On the fast food franchise system, and why the franchise-owners are just as marginalized as the hourly employees who work for them.
Meet Keith Muscutt, 67, the former university administrator-turned-explorer who puts the likes of Christopher Columbus, Robert Peary, and Hiram Bingham to shame.
In the 21st century, the quixotic adventures of overgrown Boy Scouts have lost their hold on the scientific community—even if they are still big at the box office.
Muscutt is a real explorer, a strange and gentle variation on a bombastic antique archetype.
Hello Tumblr friends and the world! At long last, we’ve returned to Tumblr to deliver you daily doses of exciting research, weird quotes that researchers have said, photographs of unlikely cultural phenomena, and cool charts that won’t make your head explode.
Spread the word.
Turns out, the “Save Darfur Cause” Facebook group members didn’t care quite that much about saving Darfur.
Our hypothetical graphs prove that it’s not how many dates you’ve been on before you had sex, but how many dates you’ve been on, period.
So can we finally put this sexist trope to rest and stop taking dating advice from Justin Long?
The actual name of computer software that simulates bee colonies to help us understand colony collapse disorder.
Proving that software engineers do have senses of humor!
A new wearable brain scanner measures your neuroimpulses and can be used to control various objects with your mind:
On a mid-December evening last year, I attended a party at the old San Francisco Mint to celebrate a new product called Insight, a “neuroheadset” that promises to read your thoughts. Attendees wandered the neon-lit corridors, refilling their cocktail glasses and checking out displays of older-model neuroheadsets, which some people placed on their heads and employed to levitate a toy helicopter and control virtual shapes with their mind. That sort of thing.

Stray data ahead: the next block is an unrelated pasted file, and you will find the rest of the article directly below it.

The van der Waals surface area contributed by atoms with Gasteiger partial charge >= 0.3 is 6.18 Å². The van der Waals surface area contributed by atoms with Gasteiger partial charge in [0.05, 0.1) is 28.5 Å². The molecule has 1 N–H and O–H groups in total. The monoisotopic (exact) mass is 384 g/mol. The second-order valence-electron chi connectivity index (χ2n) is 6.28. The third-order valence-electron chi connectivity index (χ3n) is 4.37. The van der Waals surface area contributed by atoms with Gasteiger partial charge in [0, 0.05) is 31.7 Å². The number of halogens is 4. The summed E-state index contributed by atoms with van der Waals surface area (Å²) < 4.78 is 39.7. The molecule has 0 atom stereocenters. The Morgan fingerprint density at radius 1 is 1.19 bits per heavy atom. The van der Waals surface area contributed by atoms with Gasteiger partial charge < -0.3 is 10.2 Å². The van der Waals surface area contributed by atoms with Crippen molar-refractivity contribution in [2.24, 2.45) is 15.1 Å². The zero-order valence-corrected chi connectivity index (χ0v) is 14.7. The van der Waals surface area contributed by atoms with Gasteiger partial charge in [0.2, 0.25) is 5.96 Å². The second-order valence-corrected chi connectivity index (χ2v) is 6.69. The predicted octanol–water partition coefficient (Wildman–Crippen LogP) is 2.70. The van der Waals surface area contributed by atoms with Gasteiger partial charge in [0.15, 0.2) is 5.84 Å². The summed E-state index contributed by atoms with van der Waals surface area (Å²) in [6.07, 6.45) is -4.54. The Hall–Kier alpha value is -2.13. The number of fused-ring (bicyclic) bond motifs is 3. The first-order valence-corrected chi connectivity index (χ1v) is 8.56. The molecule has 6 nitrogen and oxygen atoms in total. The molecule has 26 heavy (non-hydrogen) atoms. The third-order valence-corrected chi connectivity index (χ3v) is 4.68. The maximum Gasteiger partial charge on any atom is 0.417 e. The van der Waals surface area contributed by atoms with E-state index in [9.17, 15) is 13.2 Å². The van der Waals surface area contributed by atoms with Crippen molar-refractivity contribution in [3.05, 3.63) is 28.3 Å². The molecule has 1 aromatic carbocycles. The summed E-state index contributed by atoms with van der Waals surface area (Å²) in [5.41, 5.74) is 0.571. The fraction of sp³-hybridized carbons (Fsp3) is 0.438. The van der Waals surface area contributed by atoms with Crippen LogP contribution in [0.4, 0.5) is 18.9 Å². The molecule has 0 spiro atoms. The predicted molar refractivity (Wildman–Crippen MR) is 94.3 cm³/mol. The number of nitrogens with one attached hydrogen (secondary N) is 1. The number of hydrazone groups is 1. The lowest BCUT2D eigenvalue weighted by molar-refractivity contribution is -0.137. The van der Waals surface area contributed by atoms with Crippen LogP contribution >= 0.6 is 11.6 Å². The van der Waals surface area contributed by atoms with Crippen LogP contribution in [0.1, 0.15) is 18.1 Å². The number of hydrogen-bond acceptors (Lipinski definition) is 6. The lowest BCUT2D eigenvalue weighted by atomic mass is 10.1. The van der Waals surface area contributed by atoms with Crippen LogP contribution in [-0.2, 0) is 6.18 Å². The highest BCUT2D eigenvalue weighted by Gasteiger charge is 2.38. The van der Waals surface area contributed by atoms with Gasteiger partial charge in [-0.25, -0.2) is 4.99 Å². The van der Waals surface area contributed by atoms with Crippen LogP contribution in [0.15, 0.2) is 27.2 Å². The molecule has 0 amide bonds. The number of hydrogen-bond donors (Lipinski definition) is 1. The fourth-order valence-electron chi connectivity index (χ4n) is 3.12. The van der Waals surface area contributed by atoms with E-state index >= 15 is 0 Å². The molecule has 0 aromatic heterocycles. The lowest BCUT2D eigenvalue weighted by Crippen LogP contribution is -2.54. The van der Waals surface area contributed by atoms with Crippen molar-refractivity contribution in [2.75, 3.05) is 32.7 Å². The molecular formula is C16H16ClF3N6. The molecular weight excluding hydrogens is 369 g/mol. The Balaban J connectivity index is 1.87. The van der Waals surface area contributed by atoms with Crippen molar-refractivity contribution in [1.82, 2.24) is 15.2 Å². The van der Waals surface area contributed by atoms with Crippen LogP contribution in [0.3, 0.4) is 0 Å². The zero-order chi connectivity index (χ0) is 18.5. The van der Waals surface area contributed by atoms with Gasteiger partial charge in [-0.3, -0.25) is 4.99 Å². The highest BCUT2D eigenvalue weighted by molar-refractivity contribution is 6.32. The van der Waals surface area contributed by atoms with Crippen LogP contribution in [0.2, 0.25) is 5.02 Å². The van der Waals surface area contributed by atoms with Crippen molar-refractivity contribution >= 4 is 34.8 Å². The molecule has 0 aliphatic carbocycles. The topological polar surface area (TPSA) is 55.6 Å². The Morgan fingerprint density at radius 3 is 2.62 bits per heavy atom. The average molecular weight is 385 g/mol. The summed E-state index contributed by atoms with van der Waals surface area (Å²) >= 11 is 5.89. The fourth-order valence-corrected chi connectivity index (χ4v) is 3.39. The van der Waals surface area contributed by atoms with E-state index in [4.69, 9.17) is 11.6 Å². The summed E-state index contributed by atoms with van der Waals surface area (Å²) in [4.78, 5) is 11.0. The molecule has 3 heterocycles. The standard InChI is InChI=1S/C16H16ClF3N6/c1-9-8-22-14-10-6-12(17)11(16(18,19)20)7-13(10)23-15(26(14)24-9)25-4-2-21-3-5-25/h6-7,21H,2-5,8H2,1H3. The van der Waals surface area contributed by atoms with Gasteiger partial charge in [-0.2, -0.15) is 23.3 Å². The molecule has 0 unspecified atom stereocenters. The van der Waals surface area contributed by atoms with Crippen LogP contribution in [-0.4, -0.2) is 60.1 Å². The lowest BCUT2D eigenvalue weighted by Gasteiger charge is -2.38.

Coming to a mass market near you, for just $299, in 2015. Really.
In Defense of Studying Duck Penises
A duck-penis researcher defends her work against cost-cutting conservatives.
Brennan’s own research has not been immune to criticism; she once fended off conservative detractors in a viral riposte for Slate about why duck genitalia matters. It prompted a dimwitted retort from the titans of patriotism over at Breitbart.com. “Of course the government should fund the study of ducks’ genitalia rather that [sic] allow tours of the White House,” it read in part… It’s difficult to parse drivel.
Not only does her own work make a difference for those with the penis disorder hypospadias, but tons of other “oddball” research has contributed to significant breakthroughs in science, including:
- “personal armor based on the structural properties of mantis shrimp appendages”
- “invisibility technology based on studies of structural color in insects”
- An “adhesive pad that can hold up to 700 pounds” comes from studies of “gecko toepads.”
- An important enzyme used “to make in vitro DNA replication more efficient … was discovered in a study on the distribution of photosynthetic organisms along a thermal gradient in Yellowstone National Park.”
- “a promising new diabetes drug (exenatide) was based on studies of the composition of Gila monster venom.”
So, what’s your favorite #duckpenis science moment?
Read more: In Defense of Studying Duck Penises
And that’s a sign of human progress!
Brandon Sneed spoke to a Yale professor about what happens to kids who find out that their heroes lied to them, and how their parents should handle it.
What do you mean, you can cause trauma?
This is a separate sort of issue, this example I’m about to give you, but it’s a bit interesting in passing: When 9/11 happened, a lot of children watched TV. And many had no connection at all to 9/11. They didn’t have parents hurt in the attacks, they didn’t live in the city. But they still experienced terrors, secondary terrors, and they developed a traumatic reaction. From exposure to the events on TV, they developed post-traumatic stress disorder symptoms.
You have to be gentle. Some say, “Well, I believe in tough love.” That’s a move in the wrong direction.
If someone’s drowning, you don’t try to give them a swimming lesson. You just get them back to shore and teach them how to swim later.